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How to Infuse Fun Into Your Next In-Service


How to Infuse Fun Into Your Next In-Service

October 25, 2018     

Attracting busy perioperative nurses to spend time in training can be a challenge, yet in-service education provides important and often required knowledge.

Julie Mower, MSN, RN, CNS, CNOR—a veteran perioperative educator for Competency & Credentialing Institute (CCI)—says PowerPoint slides may not always be the best way to communicate information.

So what do you do? Here are three ideas to infuse a little fun into your trainings to get your audience’s attention and help improve knowledge retention.

1. Start Strong with a Brain Buster

These are quick mental agility exercises such as unscrambling a word or completing a math puzzle to get your audience settled in and ready to learn. Some people also call them brain teasers or brain puzzles.

Here is a sample brain buster Mower uses. She adds a prize to tempt her learners to arrive on time.

See if it gets your attention…

Choose a number between 1 and 10.
Multiply the number by 5.

If it’s a two-digit number add both digits.

Now determine which letter of the alphabet corresponds to that number, a=1, b=2, etc…

Think of a country that starts with that letter.

Take the last letter of the name of the country and think of an animal that starts with that letter.

Remember the last letter in the name of your animal and then think of the name of a fruit that starts with this letter.

What is the name of your country, animal and fruit?


2. Make a Smooth Transition Into Your Content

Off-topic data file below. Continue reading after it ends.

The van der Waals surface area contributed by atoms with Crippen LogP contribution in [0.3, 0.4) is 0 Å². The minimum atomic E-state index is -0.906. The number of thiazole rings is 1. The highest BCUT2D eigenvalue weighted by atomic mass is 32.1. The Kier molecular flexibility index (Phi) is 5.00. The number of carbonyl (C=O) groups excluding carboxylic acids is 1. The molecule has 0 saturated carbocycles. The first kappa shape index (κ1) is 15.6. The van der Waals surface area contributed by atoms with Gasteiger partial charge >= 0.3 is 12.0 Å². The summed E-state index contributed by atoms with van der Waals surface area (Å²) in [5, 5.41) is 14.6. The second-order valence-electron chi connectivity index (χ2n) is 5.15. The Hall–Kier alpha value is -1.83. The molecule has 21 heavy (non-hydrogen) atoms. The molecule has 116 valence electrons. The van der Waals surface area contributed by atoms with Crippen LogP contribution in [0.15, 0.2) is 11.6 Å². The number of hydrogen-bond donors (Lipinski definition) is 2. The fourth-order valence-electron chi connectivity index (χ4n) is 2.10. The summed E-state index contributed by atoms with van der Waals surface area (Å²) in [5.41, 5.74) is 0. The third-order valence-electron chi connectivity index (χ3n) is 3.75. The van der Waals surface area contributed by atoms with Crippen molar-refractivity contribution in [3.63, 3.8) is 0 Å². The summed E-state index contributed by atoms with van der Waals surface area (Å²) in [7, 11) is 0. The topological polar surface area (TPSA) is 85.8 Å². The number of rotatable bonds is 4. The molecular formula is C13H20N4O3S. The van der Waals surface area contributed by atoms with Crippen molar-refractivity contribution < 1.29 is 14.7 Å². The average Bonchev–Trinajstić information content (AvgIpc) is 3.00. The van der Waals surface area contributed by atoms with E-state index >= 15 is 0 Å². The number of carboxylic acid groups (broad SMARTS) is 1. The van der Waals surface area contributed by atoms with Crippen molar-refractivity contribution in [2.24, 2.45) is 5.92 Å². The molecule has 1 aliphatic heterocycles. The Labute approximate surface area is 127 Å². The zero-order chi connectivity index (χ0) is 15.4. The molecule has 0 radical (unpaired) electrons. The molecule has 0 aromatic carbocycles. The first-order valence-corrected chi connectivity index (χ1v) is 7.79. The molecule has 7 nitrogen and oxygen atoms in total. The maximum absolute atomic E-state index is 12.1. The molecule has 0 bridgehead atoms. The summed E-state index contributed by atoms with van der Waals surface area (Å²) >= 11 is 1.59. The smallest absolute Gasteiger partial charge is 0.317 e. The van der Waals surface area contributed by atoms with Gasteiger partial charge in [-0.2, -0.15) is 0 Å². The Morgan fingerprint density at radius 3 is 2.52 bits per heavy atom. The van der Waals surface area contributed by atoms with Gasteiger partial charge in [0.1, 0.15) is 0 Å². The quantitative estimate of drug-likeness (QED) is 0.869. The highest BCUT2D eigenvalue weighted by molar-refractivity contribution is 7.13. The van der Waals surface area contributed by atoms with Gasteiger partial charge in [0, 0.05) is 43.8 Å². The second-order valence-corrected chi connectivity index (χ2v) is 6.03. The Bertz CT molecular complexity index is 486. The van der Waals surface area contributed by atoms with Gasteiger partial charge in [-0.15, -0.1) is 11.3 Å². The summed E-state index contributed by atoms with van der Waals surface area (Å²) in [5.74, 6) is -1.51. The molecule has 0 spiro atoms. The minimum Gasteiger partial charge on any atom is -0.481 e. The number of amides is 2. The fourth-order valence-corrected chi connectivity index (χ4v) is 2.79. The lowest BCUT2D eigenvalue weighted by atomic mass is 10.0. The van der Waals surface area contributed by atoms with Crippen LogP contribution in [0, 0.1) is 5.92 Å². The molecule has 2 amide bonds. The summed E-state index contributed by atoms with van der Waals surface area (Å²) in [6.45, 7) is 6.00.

This quick little intro that has nothing to do with perioperative care can be bridged into fruitful learning. Say you are teaching the group about following correct hand washing practices, Mower suggests this connection:

“98% of people who take this brain buster will answer: Denmark, kangaroo, orange … last month only 44% of our perioperative staff practiced correct hand hygiene before caring for a patient.”

Now you’ve captured your audience with a fact about what is happening in their practice setting so you can engage them in a learning activity.

3. Put Participants to Work

Task each participant with bringing a relevant research article to discuss during the education session.

You can also split your group up into smaller teams (which they may protest but will actually end up liking) to each learn about one step in a safety practice you are educating them on and then share with the whole group.

Ready to become an in-service pro? Learn more from Mower and other expert educators at the Professional Educator, Perioperative Certificate of Mastery pre-conference program April 5 before AORN Global Surgical Conference & Expo in Nashville gets underway.